Margaritaville at Sea just announced a new $899 pass that allows for unlimited cruises for the rest of 2023, but is this a deal that’s actually worth it?
Many cruise lines have been announcing deals lately, like this cruise that lets you sail around the world for just $79 per day.
Here’s everything you need to know about the Margaritaville at Sea Unlimited Paradise Pass, and whether it’s a good value for travelers:
What Is Margaritaville At Sea?
Margaritaville at Sea is a cruise line currently operating one cruise ship, the Margaritaville at Sea Paradise, which sails from the Port of Palm Beach, Florida to Freeport, Bahamas.
This cruise line is unique because they only offer 3-day, 2-night sailings to the Bahamas.
If you’re looking for a longer cruise or to visit other destinations in the Caribbean, Margaritaville at Sea is not for you. But if you want a quick and fun tropical getaway, it can be a great choice.
As you can probably guess by the name, Margaritaville at Sea is themed to Jimmy Buffett’s Margaritaville brand — but you don’t need to be a Jimmy Buffett fan to enjoy these cruises.
Although the demographic for Margaritaville at Sea skews older, cruisers of any age can enjoy a Bahamas getaway onboard the Paradise.
Top 5 Travel Insurance Plans For 2023 Starting At $10 Per Week
What Is The Margaritaville At Sea Unlimited Paradise Pass?
Margaritaville at Sea announced the Unlimited Paradise Pass this week, and it quickly made waves in the cruising world (pardon the pun.)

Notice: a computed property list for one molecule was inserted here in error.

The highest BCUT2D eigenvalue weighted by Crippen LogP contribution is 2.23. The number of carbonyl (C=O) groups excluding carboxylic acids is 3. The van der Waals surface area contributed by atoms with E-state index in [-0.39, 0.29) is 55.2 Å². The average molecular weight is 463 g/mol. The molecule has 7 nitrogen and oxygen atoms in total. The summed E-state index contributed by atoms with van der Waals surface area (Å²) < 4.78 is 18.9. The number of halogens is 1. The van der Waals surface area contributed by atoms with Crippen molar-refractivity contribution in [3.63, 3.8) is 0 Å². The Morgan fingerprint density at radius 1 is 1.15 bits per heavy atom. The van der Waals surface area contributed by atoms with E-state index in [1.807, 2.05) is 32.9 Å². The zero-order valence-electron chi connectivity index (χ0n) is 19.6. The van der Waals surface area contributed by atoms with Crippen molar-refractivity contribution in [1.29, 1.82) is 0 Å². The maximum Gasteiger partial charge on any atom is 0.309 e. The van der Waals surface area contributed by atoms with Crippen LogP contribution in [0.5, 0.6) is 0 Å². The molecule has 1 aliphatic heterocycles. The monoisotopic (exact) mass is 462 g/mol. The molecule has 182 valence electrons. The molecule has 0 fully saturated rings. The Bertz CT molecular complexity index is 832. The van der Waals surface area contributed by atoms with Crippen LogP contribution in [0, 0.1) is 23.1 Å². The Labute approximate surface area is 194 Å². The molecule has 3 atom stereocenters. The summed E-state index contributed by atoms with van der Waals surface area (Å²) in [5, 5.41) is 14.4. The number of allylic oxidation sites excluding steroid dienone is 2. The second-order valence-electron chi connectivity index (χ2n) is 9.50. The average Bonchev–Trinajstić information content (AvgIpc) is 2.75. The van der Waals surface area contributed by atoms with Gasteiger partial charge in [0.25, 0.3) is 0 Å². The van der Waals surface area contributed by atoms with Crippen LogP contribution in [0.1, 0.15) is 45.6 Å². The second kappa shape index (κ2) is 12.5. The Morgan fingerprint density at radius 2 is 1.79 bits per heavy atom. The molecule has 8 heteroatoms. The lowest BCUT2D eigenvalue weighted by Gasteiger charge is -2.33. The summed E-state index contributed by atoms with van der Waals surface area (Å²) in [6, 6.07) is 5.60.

The pass is the first of its kind in the cruising world, and it offers pass holders unlimited cruises for the rest of 2023 for just $899.
You can take as many 3-day, 2-night voyages to the Bahamas as you want, and the pass includes your stateroom on the ship, standard food and beverages, and entertainment.
But what’s the catch? If this deal sounds too good to be true to you, you’re not alone.
Here’s what you need to know about the fine print regarding the Margaritaville at Sea unlimited pass.
Restrictions To the Unlimited Paradise Pass
The Margaritaville at Sea Unlimited Paradise Pass comes with a few restrictions.
First, it can only be used on non-consecutive sailings, so you can’t stay on the ship for a week doing multiple 3-day, 2-night sailings.
You also must book your cruise 24 to 72 hours in advance.
The price is based on double occupancy, so you’ll want to bring along a second person, or else you’ll have to pay a $159 single occupancy surcharge.
The pass does not include taxes, fees, and port expenses. These add up to $94.40 and must be paid for each cruise. Gratuities are also not included.
You cannot select your stateroom in advance, and you’ll be assigned an inside stateroom or ocean-view stateroom at the terminal.
Finally, there are several blackout dates for the rest of 2023 when the pass cannot be used: July 2, July 28, September 2, November 23, and December 31.
So Who Is This Pass Good For?
The Margaritaville at Sea Unlimited Paradise Pass is not for every traveler, but there are some situations where it might be a good deal for you.
If you live in the Palm Beach County, Florida area already, have a travel companion, and want to visit the Bahamas at least three times this year on a short getaway, then the Unlimited Paradise Pass could be a good value for you.
Since 3-day, 2-night Margaritaville cruises start at $169 per person (plus taxes, fees, port expenses, and gratuities), the Unlimited Paradise Pass pays for itself after about three cruises.
If you don’t live near the Port of Palm Beach, you’ll have to factor in transportation costs to get to the port, which can quickly add up and make this pass unaffordable.
Similarly, if you’re a single traveler and have to pay the $159 single supplement each time, this pass is probably not going to be a good value.
Traveler Alert: Don’t Forget Travel Insurance For Your Next Trip!
↓ Join Our Community ↓
The Travel Off Path Community FB group has all the latest reopening news, conversations, and Q&A’s happening daily!
SUBSCRIBE TO OUR LATEST POSTS
Enter your email address to subscribe to Travel Off Path’s latest breaking travel news, straight to your inbox.
This article originally appeared on TravelOffPath.com